The Fujifilm X-T1 IR is a new digital camera with an alarming feature – it sees through your clothes.
Unlike other cameras, the new Fujifilm X-T1 IR can detect infrared light, allowing it to see things invisible to the naked eye. Unfortunately, this means it can see through clothes too.
However, to calm fears regarding the potential misuse of this feature, Fujifilm claim that it is in fact really designed for scientists. The infrared aspect will allow doctors to examine soft tissue damage and make diagnoses of their patients.
Furthermore, forensic scientists can use the camera to detect clues at crime scenes. Infrared light gives indications of temperature meaning that items recently kept in pockets can be identified. It can even reveal bloodstains that have been covered by substances such as paint.
The camera can also be used to determine the authenticity of artwork by highlighting sketches under the surface of paintings.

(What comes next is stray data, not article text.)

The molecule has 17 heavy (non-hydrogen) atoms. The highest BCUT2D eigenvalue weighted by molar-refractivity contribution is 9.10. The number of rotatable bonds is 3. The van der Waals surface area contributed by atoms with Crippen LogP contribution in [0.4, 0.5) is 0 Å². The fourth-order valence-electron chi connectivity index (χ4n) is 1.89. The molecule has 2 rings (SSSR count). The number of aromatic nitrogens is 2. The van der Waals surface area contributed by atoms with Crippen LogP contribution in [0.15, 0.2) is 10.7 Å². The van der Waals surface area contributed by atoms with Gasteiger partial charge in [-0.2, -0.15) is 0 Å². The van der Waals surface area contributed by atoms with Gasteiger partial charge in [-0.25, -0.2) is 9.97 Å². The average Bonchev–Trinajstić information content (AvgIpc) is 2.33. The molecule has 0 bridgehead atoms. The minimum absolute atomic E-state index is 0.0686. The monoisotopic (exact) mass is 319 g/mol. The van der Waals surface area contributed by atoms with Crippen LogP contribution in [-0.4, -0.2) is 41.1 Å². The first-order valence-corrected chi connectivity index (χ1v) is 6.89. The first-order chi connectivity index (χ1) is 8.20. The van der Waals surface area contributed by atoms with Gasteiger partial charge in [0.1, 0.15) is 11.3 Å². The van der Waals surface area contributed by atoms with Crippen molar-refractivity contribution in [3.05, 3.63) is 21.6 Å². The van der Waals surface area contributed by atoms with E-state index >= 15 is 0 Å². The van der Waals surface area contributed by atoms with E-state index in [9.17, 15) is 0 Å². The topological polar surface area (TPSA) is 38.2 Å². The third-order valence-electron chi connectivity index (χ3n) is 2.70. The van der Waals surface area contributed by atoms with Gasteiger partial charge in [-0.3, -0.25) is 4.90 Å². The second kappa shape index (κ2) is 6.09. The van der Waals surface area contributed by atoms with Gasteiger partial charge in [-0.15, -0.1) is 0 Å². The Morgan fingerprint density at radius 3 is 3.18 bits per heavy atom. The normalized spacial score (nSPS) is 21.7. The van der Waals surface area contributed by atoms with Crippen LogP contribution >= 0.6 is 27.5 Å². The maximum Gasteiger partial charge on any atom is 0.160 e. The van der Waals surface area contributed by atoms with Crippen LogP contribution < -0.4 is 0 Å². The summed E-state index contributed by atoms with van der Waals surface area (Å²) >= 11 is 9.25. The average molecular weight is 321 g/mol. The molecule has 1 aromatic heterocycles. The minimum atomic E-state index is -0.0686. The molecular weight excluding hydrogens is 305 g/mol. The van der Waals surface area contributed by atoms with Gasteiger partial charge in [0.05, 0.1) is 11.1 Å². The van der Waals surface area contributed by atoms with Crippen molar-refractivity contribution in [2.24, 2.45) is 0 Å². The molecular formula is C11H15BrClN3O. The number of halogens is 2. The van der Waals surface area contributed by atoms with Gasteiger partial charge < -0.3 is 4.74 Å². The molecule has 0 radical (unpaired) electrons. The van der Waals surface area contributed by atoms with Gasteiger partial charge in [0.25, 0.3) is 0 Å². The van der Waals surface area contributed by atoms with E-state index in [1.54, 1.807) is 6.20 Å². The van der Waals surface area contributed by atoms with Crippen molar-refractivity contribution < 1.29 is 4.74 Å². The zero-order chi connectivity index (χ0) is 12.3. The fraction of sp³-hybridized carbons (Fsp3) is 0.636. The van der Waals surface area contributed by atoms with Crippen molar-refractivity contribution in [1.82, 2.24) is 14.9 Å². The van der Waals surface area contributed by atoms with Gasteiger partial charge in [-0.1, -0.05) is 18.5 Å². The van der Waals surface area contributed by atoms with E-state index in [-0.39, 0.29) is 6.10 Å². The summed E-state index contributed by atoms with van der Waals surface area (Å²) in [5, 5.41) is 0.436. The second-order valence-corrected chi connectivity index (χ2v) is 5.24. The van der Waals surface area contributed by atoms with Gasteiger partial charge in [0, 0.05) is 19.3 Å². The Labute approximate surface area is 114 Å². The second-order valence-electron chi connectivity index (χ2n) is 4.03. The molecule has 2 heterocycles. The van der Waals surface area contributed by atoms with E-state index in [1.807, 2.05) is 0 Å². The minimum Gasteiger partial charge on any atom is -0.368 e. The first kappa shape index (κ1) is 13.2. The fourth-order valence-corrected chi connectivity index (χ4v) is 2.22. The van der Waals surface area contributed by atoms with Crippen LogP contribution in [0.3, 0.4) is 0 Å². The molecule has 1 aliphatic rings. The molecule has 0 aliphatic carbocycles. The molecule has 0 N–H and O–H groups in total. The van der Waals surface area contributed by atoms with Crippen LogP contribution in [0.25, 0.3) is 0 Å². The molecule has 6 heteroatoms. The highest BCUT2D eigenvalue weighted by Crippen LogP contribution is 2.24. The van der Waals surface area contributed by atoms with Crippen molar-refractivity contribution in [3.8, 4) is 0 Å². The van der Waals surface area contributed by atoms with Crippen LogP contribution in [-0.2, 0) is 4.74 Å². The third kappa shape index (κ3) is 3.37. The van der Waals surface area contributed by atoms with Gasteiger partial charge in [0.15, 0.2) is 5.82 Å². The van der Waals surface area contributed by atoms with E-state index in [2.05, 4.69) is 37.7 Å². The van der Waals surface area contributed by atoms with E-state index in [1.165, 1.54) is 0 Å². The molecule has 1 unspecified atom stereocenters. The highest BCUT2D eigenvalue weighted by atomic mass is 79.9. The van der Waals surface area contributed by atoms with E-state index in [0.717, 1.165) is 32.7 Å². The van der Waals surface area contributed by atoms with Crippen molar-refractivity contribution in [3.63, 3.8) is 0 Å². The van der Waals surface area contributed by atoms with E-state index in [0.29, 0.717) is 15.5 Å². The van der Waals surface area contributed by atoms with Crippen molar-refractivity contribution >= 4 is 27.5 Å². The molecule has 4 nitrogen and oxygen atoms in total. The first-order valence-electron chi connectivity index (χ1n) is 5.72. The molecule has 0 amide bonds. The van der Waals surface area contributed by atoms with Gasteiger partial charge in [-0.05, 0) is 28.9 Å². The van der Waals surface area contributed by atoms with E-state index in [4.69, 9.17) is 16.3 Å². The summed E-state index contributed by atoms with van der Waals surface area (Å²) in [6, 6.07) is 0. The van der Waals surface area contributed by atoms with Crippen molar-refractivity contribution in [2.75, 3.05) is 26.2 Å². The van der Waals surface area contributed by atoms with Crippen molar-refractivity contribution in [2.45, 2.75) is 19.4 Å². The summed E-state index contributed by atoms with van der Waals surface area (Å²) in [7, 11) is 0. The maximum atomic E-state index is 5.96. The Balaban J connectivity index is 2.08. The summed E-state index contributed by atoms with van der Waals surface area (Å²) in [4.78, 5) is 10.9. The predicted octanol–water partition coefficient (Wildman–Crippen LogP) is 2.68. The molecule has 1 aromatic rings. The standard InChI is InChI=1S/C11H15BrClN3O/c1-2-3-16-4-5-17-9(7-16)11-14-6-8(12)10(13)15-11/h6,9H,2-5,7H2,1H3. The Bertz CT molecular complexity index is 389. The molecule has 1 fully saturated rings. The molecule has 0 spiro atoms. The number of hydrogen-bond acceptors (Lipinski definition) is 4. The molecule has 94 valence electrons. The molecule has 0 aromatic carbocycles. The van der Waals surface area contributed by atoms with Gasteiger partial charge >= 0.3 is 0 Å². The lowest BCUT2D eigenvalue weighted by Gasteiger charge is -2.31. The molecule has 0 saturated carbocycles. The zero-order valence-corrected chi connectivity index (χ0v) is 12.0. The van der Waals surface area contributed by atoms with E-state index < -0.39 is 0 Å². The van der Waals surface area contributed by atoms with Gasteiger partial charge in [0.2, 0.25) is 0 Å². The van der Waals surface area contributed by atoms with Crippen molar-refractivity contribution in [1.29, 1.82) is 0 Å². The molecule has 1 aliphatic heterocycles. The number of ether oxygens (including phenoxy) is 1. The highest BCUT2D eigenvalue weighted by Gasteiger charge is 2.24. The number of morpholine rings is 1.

An infrared (IR) photograph of a tree (Dschwen/Wikimedia Commons)
The X-T1 IR looks identical to its predecessor, the X-T1, but uses a sensor that detects light wavelengths between 380 and 1000nm. This range is much wider than most cameras, as well as the human eye, which can see light between 380 and 700nm.
The array of wavelengths recognised by the camera includes infrared, visible and ultraviolet light, allowing the capture of dreamlike psychedelic photographs, such as trees that appear white and cloud-like, rather than sharp and green.
The Fujifilm X-T1 IR is set to be released in October, retailing at £1,100, and will be the first camera of its kind available to the masses.
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